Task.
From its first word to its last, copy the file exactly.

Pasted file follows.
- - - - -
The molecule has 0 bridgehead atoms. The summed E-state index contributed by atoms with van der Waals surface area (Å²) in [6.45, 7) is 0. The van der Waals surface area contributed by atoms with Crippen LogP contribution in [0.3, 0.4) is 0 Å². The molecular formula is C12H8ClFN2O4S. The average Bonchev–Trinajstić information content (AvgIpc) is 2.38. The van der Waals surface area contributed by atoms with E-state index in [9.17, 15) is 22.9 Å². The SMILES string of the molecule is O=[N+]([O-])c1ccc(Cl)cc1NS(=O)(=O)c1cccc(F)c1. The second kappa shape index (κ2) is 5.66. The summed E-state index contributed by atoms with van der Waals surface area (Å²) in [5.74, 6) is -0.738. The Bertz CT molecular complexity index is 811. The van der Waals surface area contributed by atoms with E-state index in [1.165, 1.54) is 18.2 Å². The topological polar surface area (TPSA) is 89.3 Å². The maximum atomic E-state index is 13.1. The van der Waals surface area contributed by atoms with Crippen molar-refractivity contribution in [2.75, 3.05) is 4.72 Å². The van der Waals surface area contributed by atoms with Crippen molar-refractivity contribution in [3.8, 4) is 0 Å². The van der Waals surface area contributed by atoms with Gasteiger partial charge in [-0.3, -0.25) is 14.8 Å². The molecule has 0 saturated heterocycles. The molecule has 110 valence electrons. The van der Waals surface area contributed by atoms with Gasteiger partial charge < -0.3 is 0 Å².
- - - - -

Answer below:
The molecule has 0 bridgehead atoms. The summed E-state index contributed by atoms with van der Waals surface area (Å²) in [6.45, 7) is 0. The van der Waals surface area contributed by atoms with Crippen LogP contribution in [0.3, 0.4) is 0 Å². The molecular formula is C12H8ClFN2O4S. The average Bonchev–Trinajstić information content (AvgIpc) is 2.38. The van der Waals surface area contributed by atoms with E-state index in [9.17, 15) is 22.9 Å². The SMILES string of the molecule is O=[N+]([O-])c1ccc(Cl)cc1NS(=O)(=O)c1cccc(F)c1. The second kappa shape index (κ2) is 5.66. The summed E-state index contributed by atoms with van der Waals surface area (Å²) in [5.74, 6) is -0.738. The Bertz CT molecular complexity index is 811. The van der Waals surface area contributed by atoms with E-state index in [1.165, 1.54) is 18.2 Å². The topological polar surface area (TPSA) is 89.3 Å². The maximum atomic E-state index is 13.1. The van der Waals surface area contributed by atoms with Crippen molar-refractivity contribution in [2.75, 3.05) is 4.72 Å². The van der Waals surface area contributed by atoms with Crippen molar-refractivity contribution in [3.8, 4) is 0 Å². The van der Waals surface area contributed by atoms with Gasteiger partial charge in [-0.3, -0.25) is 14.8 Å². The molecule has 0 saturated heterocycles. The molecule has 110 valence electrons. The van der Waals surface area contributed by atoms with Gasteiger partial charge < -0.3 is 0 Å².